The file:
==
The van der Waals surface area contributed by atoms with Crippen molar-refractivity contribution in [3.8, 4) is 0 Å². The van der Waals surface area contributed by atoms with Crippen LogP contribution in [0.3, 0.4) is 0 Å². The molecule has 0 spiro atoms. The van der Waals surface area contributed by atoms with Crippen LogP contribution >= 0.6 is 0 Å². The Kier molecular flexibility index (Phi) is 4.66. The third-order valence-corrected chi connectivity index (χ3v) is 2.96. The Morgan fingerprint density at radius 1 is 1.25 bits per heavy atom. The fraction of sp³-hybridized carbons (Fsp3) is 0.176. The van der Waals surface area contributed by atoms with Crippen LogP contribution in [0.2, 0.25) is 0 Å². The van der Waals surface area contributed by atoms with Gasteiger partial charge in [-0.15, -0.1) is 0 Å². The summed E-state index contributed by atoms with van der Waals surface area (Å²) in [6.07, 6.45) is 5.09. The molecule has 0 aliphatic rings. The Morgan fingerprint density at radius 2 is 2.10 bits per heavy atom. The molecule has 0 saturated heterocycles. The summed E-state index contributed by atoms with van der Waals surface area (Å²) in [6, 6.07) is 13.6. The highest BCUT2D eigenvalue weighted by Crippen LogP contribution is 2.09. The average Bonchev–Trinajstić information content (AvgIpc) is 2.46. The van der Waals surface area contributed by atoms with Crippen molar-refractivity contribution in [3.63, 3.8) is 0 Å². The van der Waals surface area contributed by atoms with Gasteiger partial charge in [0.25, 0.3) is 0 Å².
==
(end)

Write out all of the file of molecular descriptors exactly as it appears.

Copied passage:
The van der Waals surface area contributed by atoms with Crippen molar-refractivity contribution in [3.8, 4) is 0 Å². The van der Waals surface area contributed by atoms with Crippen LogP contribution in [0.3, 0.4) is 0 Å². The molecule has 0 spiro atoms. The van der Waals surface area contributed by atoms with Crippen LogP contribution >= 0.6 is 0 Å². The Kier molecular flexibility index (Phi) is 4.66. The third-order valence-corrected chi connectivity index (χ3v) is 2.96. The Morgan fingerprint density at radius 1 is 1.25 bits per heavy atom. The fraction of sp³-hybridized carbons (Fsp3) is 0.176. The van der Waals surface area contributed by atoms with Crippen LogP contribution in [0.2, 0.25) is 0 Å². The van der Waals surface area contributed by atoms with Gasteiger partial charge in [-0.15, -0.1) is 0 Å². The summed E-state index contributed by atoms with van der Waals surface area (Å²) in [6.07, 6.45) is 5.09. The molecule has 0 aliphatic rings. The Morgan fingerprint density at radius 2 is 2.10 bits per heavy atom. The molecule has 0 saturated heterocycles. The summed E-state index contributed by atoms with van der Waals surface area (Å²) in [6, 6.07) is 13.6. The highest BCUT2D eigenvalue weighted by Crippen LogP contribution is 2.09. The average Bonchev–Trinajstić information content (AvgIpc) is 2.46. The van der Waals surface area contributed by atoms with Crippen molar-refractivity contribution in [3.63, 3.8) is 0 Å². The van der Waals surface area contributed by atoms with Gasteiger partial charge in [0.25, 0.3) is 0 Å².